Special Issue "Remote Sensing and Geosciences for Archaeology"

A special issue of Geosciences (ISSN 2076-3263).

Deadline for manuscript submissions: closed (31 July 2017)

Printed Edition Available!
A printed edition of this Special Issue is available here.

Special Issue Editor

Guest Editor
Dr. Deodato Tapete

Italian Space Agency (ASI), Via del Politecnico snc, 00133 Rome, Italy
Website | E-Mail
Interests: earth observation; radar and optical remote sensing; InSAR; time series analysis; Earth Sciences; environmental geology; natural hazards; urban environments; geoheritage; geoconservation; cultural heritage

Special Issue Information

Dear Colleagues,

This Special Issue of Geosciences aims to gather high-quality original research articles, reviews and technical notes on the use of Remote Sensing (RS) and geosciences for archaeological research and applications.

There is no doubt about the value of RS, either from terrestrial or airborne/space-borne sensors, to: discover new sites; investigate cultural landscapes; assess the condition of archaeological features; monitor and model impacts due to natural hazards and human threats. Processing algorithms and archaeological tools are increasingly being developed and standardisation of methods is improving. Nevertheless, how current methods are suitable to answer archaeological questions, what their limitations are, and at what extent they are accessible and used effectively by the practitioner community, remains to be explored and demonstrated.

RS is widely acknowledged as being an objective source of information, particularly in remote areas. However, accounting for the wide spectrum and peculiarity of RS techniques currently available—e.g. optical, multi/hyper-spectral, SAR, thermal imaging; aerial photography; LiDAR; drone surveys; structure-from-motion—, the confidence level in their use needs to be balanced with a quantitative assessment of uncertainty. When available, ground truth and integration with other geoscientific methods can help to achieve this goal.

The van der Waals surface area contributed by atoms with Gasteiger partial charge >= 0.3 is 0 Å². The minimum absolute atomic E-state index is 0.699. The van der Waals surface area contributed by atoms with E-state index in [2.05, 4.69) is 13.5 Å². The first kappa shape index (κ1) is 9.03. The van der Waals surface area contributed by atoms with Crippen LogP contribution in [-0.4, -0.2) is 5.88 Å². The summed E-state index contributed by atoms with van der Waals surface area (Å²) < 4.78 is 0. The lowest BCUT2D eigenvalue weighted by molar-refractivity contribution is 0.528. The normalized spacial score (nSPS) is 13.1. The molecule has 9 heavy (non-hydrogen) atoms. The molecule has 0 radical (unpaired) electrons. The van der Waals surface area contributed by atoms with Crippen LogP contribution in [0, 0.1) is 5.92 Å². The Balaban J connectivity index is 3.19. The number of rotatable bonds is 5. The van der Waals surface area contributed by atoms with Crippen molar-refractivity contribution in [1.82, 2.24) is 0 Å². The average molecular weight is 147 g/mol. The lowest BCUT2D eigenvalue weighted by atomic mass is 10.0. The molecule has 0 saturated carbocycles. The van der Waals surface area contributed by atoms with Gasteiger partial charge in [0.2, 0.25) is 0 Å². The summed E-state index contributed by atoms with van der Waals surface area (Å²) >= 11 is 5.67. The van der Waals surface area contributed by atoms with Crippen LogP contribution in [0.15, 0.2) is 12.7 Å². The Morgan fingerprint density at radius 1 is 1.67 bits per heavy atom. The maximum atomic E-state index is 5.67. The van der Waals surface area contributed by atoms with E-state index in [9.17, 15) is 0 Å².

Therefore, I would like to invite you to submit articles about your recent work, experimental research or case studies, with respect to the above and/or the following topics:

  • Archaeological prospection
  • Digital archaelogical fieldwork
  • GIS analysis of spatial settlement patterns in modern landscapes
  • Assessment of natural or human-induced threats to conservation
  • Education and capacity building in RS for archaeology

I also encourage you to send me a short abstract outlining the purpose of the research and the principal results obtained, in order to verify at an early stage if the contribution you intend to submit fits with the objectives of the Special Issue.

Dr. Deodato Tapete
Guest Editor

Manuscript Submission Information

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Submitted manuscripts should not have been published previously, nor be under consideration for publication elsewhere (except conference proceedings papers). All manuscripts are thoroughly refereed through a single-blind peer-review process. A guide for authors and other relevant information for submission of manuscripts is available on the Instructions for Authors page. Geosciences is an international peer-reviewed open access monthly journal published by MDPI.

Please visit the Instructions for Authors page before submitting a manuscript. The Article Processing Charge (APC) for publication in this open access journal is 850 CHF (Swiss Francs). Submitted papers should be well formatted and use good English. Authors may use MDPI's English editing service prior to publication or during author revisions.

Keywords

  • remote sensing
  • data processing
  • analytical methods